algorithms presented in the last six slides are far from adequate for exposure
calculation. For example, the last slide suggested that data on handler exposure for other
chemicals can be used as surrogate, in that handler exposures tend to be proportional to
the amount of chemical handled, rather than to the specific chemical handled. Yet the
personal protective equipment (PPE) and clothing requirements for one product may be quite
different from those for the surrogate product. Adjustment for such differences would
require a knowledge of clothing penetration or of the mitigation efficacy of certain PPE
(e.g., respirator, headgear, goggles).
Because people can be subject to the same or
different long- and short-term adverse effects, the number of days they work in a season
is a critical factor in calculating their intermediate and long-term exposures from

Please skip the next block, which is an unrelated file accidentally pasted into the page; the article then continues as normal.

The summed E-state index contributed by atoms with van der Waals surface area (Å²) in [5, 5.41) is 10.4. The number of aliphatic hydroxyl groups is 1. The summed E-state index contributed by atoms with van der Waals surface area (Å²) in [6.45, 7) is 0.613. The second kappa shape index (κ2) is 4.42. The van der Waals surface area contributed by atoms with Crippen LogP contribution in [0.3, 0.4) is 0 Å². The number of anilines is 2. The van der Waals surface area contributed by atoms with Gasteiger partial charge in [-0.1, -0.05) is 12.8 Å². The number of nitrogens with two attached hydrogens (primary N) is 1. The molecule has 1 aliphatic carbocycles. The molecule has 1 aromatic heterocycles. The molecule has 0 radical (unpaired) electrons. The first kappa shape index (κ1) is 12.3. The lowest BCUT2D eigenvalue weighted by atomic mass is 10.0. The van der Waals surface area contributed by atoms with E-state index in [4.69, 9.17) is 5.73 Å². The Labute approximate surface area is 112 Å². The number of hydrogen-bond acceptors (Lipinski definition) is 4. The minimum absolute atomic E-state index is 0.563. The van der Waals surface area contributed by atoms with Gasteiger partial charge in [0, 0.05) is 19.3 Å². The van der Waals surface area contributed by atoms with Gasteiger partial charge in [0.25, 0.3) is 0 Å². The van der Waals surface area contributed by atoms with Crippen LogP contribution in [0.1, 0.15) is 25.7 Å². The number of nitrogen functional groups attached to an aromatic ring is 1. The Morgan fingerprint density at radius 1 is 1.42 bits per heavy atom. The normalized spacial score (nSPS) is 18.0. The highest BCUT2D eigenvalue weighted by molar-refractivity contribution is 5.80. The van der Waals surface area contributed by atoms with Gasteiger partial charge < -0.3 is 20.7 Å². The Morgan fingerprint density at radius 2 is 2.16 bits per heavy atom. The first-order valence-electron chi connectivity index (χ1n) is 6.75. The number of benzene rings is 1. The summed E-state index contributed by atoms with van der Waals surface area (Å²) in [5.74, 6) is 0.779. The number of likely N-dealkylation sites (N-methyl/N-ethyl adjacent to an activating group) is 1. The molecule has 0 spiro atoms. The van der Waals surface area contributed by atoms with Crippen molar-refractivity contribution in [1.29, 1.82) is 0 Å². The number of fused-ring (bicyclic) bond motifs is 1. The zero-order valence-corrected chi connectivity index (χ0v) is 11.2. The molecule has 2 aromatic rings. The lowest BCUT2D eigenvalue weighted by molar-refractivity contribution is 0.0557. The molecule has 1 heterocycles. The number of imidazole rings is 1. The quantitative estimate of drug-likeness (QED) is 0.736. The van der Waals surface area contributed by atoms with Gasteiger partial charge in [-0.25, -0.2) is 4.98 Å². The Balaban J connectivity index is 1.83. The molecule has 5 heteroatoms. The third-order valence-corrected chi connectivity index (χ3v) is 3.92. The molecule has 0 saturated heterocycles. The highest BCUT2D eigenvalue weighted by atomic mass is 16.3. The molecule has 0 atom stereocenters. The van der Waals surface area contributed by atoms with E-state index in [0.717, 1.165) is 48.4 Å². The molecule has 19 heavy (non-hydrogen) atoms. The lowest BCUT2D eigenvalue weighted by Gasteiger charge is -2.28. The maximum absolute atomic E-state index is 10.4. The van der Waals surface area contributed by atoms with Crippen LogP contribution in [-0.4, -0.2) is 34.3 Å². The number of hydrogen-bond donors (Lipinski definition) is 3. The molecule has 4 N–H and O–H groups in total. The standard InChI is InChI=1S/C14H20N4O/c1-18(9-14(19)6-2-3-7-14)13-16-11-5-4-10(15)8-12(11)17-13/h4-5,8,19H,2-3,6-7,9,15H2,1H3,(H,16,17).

handling a chemical. It is also difficult to determine what actually constitutes an
average or a reasonable maximum default rate or value for some of the exposure-related
parameters. To overcome some of the controversies over the use of these values, U.S. EPA
(1997a) has provided a three-volume Exposure Factors Handbook as reference.
Included in this handbook are literature reviews and some suggested percentiles, means,
and medians for (age- or gender-specific): inhalation rates; soil ingestion rates and
pica; patterns of occupational and population mobility; intake rates of various food items
(including vegetables, fruits, fish, meat products, and grain products); body surface
areas; intake of drinking water; intake of breast milk; and many more.